What are the key applications of Bioinformatics?

  • Prediction of protein structure: Protein structure prediction is another important application of bioinformatics. The amino acid sequence of a protein, the so-called primary structure, can be easily determined from the sequence on the gene that codes for it. In the vast majority of cases, this primary structure uniquely determines a structure in its native environment. One of the key ideas in bioinformatics is the concept of ‘Homology’. In the genomic branch of bioinformatics, homology is used to predict the function of a gene: if the sequence of gene A, whose function is known, is homologous to the sequence of gene B, whose function is unknown, one could infer that B may share A's function. In the structural branch of bioinformatics, homology is used to determine which parts of a protein are important in structure formation and interaction with other proteins. In a technique called homology modeling, this information is used to predict the structure of a protein once the structure of a homologous protein is known. This currently remains the only way to predict protein structures reliably. One example of this is the similar protein homology between hemoglobin in humans and the hemoglobin in legumes (leghemoglobin). Both serve the same purpose of transporting oxygen in the organism. Though both of these proteins have completely different amino acid sequences, their protein structures are virtually identical, which reflects their near identical purposes.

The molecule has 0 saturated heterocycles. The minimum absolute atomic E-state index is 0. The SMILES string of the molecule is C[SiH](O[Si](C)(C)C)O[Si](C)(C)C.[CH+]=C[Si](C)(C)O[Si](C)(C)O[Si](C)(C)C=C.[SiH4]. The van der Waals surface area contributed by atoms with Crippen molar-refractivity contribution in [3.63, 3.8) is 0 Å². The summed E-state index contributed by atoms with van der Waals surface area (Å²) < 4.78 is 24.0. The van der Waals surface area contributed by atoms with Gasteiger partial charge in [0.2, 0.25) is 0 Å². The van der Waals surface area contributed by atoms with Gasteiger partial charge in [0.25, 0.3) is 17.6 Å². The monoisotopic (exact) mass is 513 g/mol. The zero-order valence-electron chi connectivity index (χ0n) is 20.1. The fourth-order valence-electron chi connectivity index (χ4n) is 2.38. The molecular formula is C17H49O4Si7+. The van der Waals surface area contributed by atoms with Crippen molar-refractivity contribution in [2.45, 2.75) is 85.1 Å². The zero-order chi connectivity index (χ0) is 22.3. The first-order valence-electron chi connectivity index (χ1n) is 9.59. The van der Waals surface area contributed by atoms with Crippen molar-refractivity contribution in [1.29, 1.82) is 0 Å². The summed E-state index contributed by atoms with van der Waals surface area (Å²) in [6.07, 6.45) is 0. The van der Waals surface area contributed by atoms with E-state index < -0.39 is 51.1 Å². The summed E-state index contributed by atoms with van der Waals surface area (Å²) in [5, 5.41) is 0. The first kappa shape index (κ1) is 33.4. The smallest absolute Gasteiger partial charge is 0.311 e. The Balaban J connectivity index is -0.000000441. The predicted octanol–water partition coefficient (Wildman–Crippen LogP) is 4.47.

• A major hesitation for the biological scientist is whether it is practical to predict possible protein-protein interactions only based on these 3D shapes, without doing protein-protein interaction (occur when two or more proteins bind together) experiments. A variety of methods have been developed to tackle the Protein-protein docking (Proteinprotein complexes are the most commonly attempted targets of such modeling, followed by protein–nucleic acid complexes) problem, though it seems that there is still much work to be done in this field.


What is the web-service in Bio-informatics?

Basic bioinformatics services are classified by the European Bioinformatics Institute (EBI) into three categories: SSS (Sequence Search Services), MSA (Multiple Sequence Alignment) and BSA (Biological Sequence Analysis). The availability of these service-oriented bioinformatics resources demonstrates the applicability of web based bioinformatics solutions.